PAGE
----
Extraordinary people: Dr Tanja Romankiewicz

Reading time: 6 minutes
Edinburgh Innovations (EI) connects academic expertise with real-world challenges to drive innovation and impact through collaboration. Their Extraordinary People campaign celebrates the University’s innovators – ordinary people who have done extraordinary things with their academic careers and made their ideas work for a better world.

This month, the EI team spoke to Dr Tanja Romankiewicz, Chancellor’s Fellow in Archaeology, Research Affiliate at the Edinburgh Futures Institute, and Co-Lead at College level on the Cultural Heritage research themes in the College of Arts, Humanities & Social Sciences.

When Tanja Romankiewicz was 15 she wrote to the director of Cologne’s Römisches-Germanisches Museum to ask if she could do an archaeological training placement during her school holidays. She had been reading books on archaeology and ancient architecture and was impatient to get some practical experience. A reply came, but the message was not one she wanted to hear. The director called for patience, telling Tanja she would need to study archaeology at university and then complete practical training when she was ready, not the other way around and certainly not immediately, as Tanja would have liked. It was a recurring theme in her young life, feeling ready for the next thing and being told she’d have to wait, but given all Tanja has achieved in the early years of her academic career, it’s safe to say that she has politely ignored such unsolicited advice.

Today, Dr Tanja Romankiewicz is Chancellor’s Fellow in Archaeology, Research Affiliate at the Edinburgh Futures Institute, Co-Lead at College level on the Cultural Heritage research themes in CAHSS, and within her subject area she is Co-Organiser of the Heritage Research Group and Director of Research. She describes herself as “an archaeologist interested in buildings, and an architect interested in people of the past”, which makes plain her enthusiasm for interdisciplinary cross-pollination. Rather than following a strictly archaeological trajectory to arrive at her current position, Tanja has allowed her roaming curiosity to lead the way, trampling disciplinary boundaries in the process and opening up ways of looking at the past more holistically, as well as new opportunities for collaboration.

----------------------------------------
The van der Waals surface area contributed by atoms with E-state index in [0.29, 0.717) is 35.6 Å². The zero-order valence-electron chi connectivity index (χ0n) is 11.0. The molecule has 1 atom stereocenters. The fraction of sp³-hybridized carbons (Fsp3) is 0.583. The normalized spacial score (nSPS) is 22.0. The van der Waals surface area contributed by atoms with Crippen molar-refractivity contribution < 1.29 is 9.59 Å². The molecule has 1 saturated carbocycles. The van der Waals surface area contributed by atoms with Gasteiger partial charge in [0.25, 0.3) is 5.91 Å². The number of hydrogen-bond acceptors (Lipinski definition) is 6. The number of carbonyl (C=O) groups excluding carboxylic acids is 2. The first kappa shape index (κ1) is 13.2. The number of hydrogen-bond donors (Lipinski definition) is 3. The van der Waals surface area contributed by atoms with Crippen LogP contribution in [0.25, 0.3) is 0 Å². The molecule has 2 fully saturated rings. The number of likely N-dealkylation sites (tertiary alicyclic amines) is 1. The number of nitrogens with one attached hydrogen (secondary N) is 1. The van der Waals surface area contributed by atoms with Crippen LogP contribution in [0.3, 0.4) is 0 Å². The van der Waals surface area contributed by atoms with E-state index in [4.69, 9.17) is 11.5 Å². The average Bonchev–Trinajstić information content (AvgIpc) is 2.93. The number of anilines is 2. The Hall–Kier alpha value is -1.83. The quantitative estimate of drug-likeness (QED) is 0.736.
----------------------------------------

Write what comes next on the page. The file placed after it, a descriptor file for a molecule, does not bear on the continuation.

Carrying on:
Curiosity, and a need to know as much as possible, is something Tanja can remember feeling deeply even as a small child. When grown-ups would read to her at bedtime she would know, having memorized each fairy tale, if they were skipping sections to hurry things along. She couldn’t wait to be able to read for herself and seize control of the means to knowledge. When it was suggested to Tanja’s parents that they defer her starting school for another year because she was small for her age she put her diminutive foot down, determined to get the business of learning and finding things out for herself underway.

While Tanja cultivated a range of interests, such as painting and making music, history and archaeology remained a particular source of fascination for her, as well as one of comfort.

“I have always loved the past. It is a closed experiment. There is something safe and soothing about the happened past, and that is why I wanted to study it.”

Tanja enrolled at the University of Applied Sciences in Cologne, close to where she grew up. She first read architecture and architectural conservation, but her archaeological interest remained. In her undergraduate dissertation she designed an exhibition concept for a Roman town in Spain, and she wrote her Masters thesis on Roman concrete, which she contextualised with contemporary stone architecture outside the empire. That early work brought Scotland into Tanja’s field of vision, alerting her to the existence of brochs, Scottish stone towers from the Iron Age that could equal Roman architecture in engineering sophistication and design concept. The dearth of research into their architectural contexts ignited Tanja’s curiosity, and it became clear that a PhD would be necessary – there was so much more to find out.

With University of Edinburgh Professor Ian Ralston co-supervising and Professor Dorothée Sack at the Technical University of Berlin as lead, Tanja embarked on a PhD in architectural analysis focusing on brochs. The research made her realise that her background in architecture only enhanced her archaeological investigations, as it allowed her to bring design considerations into the picture. “I investigate archaeological remains as creative processes, not as built products,” she says. “They’re processes that tell me something about the people, their ideas and intentions.”